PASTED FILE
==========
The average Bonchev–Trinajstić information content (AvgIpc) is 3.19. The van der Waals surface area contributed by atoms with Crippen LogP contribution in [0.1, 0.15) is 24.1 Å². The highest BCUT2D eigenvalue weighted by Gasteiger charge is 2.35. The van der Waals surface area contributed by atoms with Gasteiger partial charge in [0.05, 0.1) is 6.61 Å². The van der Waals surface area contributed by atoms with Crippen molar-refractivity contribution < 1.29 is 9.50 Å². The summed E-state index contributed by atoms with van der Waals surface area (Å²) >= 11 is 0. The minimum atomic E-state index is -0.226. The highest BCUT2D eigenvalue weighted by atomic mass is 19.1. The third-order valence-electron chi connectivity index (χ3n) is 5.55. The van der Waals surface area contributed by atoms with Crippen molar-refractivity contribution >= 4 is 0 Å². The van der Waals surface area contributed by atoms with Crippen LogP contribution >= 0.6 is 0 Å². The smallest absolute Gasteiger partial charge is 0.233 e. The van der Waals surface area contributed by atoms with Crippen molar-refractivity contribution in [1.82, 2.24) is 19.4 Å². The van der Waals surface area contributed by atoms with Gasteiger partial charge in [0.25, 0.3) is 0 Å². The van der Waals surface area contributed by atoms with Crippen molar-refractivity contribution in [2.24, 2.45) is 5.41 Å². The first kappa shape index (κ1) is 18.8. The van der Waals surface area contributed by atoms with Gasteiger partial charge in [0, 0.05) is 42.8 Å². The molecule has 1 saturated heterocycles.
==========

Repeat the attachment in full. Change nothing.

The average Bonchev–Trinajstić information content (AvgIpc) is 3.19. The van der Waals surface area contributed by atoms with Crippen LogP contribution in [0.1, 0.15) is 24.1 Å². The highest BCUT2D eigenvalue weighted by Gasteiger charge is 2.35. The van der Waals surface area contributed by atoms with Gasteiger partial charge in [0.05, 0.1) is 6.61 Å². The van der Waals surface area contributed by atoms with Crippen molar-refractivity contribution < 1.29 is 9.50 Å². The summed E-state index contributed by atoms with van der Waals surface area (Å²) >= 11 is 0. The minimum atomic E-state index is -0.226. The highest BCUT2D eigenvalue weighted by atomic mass is 19.1. The third-order valence-electron chi connectivity index (χ3n) is 5.55. The van der Waals surface area contributed by atoms with Crippen molar-refractivity contribution >= 4 is 0 Å². The van der Waals surface area contributed by atoms with Crippen LogP contribution >= 0.6 is 0 Å². The smallest absolute Gasteiger partial charge is 0.233 e. The van der Waals surface area contributed by atoms with Crippen molar-refractivity contribution in [1.82, 2.24) is 19.4 Å². The van der Waals surface area contributed by atoms with Gasteiger partial charge in [0.25, 0.3) is 0 Å². The van der Waals surface area contributed by atoms with Crippen molar-refractivity contribution in [2.24, 2.45) is 5.41 Å². The first kappa shape index (κ1) is 18.8. The van der Waals surface area contributed by atoms with Gasteiger partial charge in [0, 0.05) is 42.8 Å². The molecule has 1 saturated heterocycles.